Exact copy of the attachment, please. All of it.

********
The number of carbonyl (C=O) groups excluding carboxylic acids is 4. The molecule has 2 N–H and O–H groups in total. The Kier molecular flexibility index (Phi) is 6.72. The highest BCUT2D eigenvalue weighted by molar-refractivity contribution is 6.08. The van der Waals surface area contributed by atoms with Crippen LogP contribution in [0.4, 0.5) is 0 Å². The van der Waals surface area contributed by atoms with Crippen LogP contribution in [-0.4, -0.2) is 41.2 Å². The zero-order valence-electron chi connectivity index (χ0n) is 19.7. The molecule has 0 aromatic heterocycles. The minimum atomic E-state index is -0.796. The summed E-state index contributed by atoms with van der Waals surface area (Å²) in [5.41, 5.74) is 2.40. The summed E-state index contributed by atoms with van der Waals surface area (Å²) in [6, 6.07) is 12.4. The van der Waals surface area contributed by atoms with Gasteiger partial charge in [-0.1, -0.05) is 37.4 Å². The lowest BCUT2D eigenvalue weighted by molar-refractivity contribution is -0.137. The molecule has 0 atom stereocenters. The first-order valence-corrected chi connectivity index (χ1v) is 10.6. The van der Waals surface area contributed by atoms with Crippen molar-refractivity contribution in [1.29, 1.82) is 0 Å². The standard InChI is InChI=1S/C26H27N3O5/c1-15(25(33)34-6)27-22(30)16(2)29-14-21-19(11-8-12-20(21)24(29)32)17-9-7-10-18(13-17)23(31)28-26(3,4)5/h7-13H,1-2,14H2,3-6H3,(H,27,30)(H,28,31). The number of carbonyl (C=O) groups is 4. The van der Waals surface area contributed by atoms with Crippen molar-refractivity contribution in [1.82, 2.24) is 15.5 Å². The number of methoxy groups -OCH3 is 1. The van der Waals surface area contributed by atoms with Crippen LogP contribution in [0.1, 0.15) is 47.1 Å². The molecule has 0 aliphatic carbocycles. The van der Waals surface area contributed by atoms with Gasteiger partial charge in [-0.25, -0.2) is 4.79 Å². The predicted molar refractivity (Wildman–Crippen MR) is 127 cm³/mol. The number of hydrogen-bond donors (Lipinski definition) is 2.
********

The number of carbonyl (C=O) groups excluding carboxylic acids is 4. The molecule has 2 N–H and O–H groups in total. The Kier molecular flexibility index (Phi) is 6.72. The highest BCUT2D eigenvalue weighted by molar-refractivity contribution is 6.08. The van der Waals surface area contributed by atoms with Crippen LogP contribution in [0.4, 0.5) is 0 Å². The van der Waals surface area contributed by atoms with Crippen LogP contribution in [-0.4, -0.2) is 41.2 Å². The zero-order valence-electron chi connectivity index (χ0n) is 19.7. The molecule has 0 aromatic heterocycles. The minimum atomic E-state index is -0.796. The summed E-state index contributed by atoms with van der Waals surface area (Å²) in [5.41, 5.74) is 2.40. The summed E-state index contributed by atoms with van der Waals surface area (Å²) in [6, 6.07) is 12.4. The van der Waals surface area contributed by atoms with Gasteiger partial charge in [-0.1, -0.05) is 37.4 Å². The lowest BCUT2D eigenvalue weighted by molar-refractivity contribution is -0.137. The molecule has 0 atom stereocenters. The first-order valence-corrected chi connectivity index (χ1v) is 10.6. The van der Waals surface area contributed by atoms with Crippen molar-refractivity contribution in [1.29, 1.82) is 0 Å². The standard InChI is InChI=1S/C26H27N3O5/c1-15(25(33)34-6)27-22(30)16(2)29-14-21-19(11-8-12-20(21)24(29)32)17-9-7-10-18(13-17)23(31)28-26(3,4)5/h7-13H,1-2,14H2,3-6H3,(H,27,30)(H,28,31). The number of carbonyl (C=O) groups is 4. The van der Waals surface area contributed by atoms with Crippen molar-refractivity contribution in [1.82, 2.24) is 15.5 Å². The number of methoxy groups -OCH3 is 1. The van der Waals surface area contributed by atoms with Crippen LogP contribution in [0.1, 0.15) is 47.1 Å². The molecule has 0 aliphatic carbocycles. The van der Waals surface area contributed by atoms with Gasteiger partial charge in [-0.25, -0.2) is 4.79 Å². The predicted molar refractivity (Wildman–Crippen MR) is 127 cm³/mol. The number of hydrogen-bond donors (Lipinski definition) is 2.